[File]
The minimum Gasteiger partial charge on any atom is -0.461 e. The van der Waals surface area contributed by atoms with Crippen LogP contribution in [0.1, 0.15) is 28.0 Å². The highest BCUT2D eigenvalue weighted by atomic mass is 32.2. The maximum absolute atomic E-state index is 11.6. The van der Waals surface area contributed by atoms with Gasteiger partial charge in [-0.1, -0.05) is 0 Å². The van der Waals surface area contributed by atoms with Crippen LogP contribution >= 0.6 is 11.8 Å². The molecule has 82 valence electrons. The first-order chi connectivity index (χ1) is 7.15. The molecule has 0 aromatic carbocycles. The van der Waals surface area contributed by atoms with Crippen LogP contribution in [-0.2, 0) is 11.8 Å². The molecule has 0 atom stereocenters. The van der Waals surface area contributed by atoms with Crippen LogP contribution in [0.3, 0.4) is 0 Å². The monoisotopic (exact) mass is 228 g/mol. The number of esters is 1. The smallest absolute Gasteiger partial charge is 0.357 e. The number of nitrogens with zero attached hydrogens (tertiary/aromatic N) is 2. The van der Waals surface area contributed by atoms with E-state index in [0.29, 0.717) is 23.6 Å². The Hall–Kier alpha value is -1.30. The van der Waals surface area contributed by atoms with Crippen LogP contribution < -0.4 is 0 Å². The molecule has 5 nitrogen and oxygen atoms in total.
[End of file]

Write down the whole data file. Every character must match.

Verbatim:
The minimum Gasteiger partial charge on any atom is -0.461 e. The van der Waals surface area contributed by atoms with Crippen LogP contribution in [0.1, 0.15) is 28.0 Å². The highest BCUT2D eigenvalue weighted by atomic mass is 32.2. The maximum absolute atomic E-state index is 11.6. The van der Waals surface area contributed by atoms with Gasteiger partial charge in [-0.1, -0.05) is 0 Å². The van der Waals surface area contributed by atoms with Crippen LogP contribution >= 0.6 is 11.8 Å². The molecule has 82 valence electrons. The first-order chi connectivity index (χ1) is 7.15. The molecule has 0 aromatic carbocycles. The van der Waals surface area contributed by atoms with Crippen LogP contribution in [-0.2, 0) is 11.8 Å². The molecule has 0 atom stereocenters. The van der Waals surface area contributed by atoms with Crippen LogP contribution in [0.3, 0.4) is 0 Å². The monoisotopic (exact) mass is 228 g/mol. The number of esters is 1. The smallest absolute Gasteiger partial charge is 0.357 e. The number of nitrogens with zero attached hydrogens (tertiary/aromatic N) is 2. The van der Waals surface area contributed by atoms with E-state index in [0.29, 0.717) is 23.6 Å². The Hall–Kier alpha value is -1.30. The van der Waals surface area contributed by atoms with Crippen LogP contribution < -0.4 is 0 Å². The molecule has 5 nitrogen and oxygen atoms in total.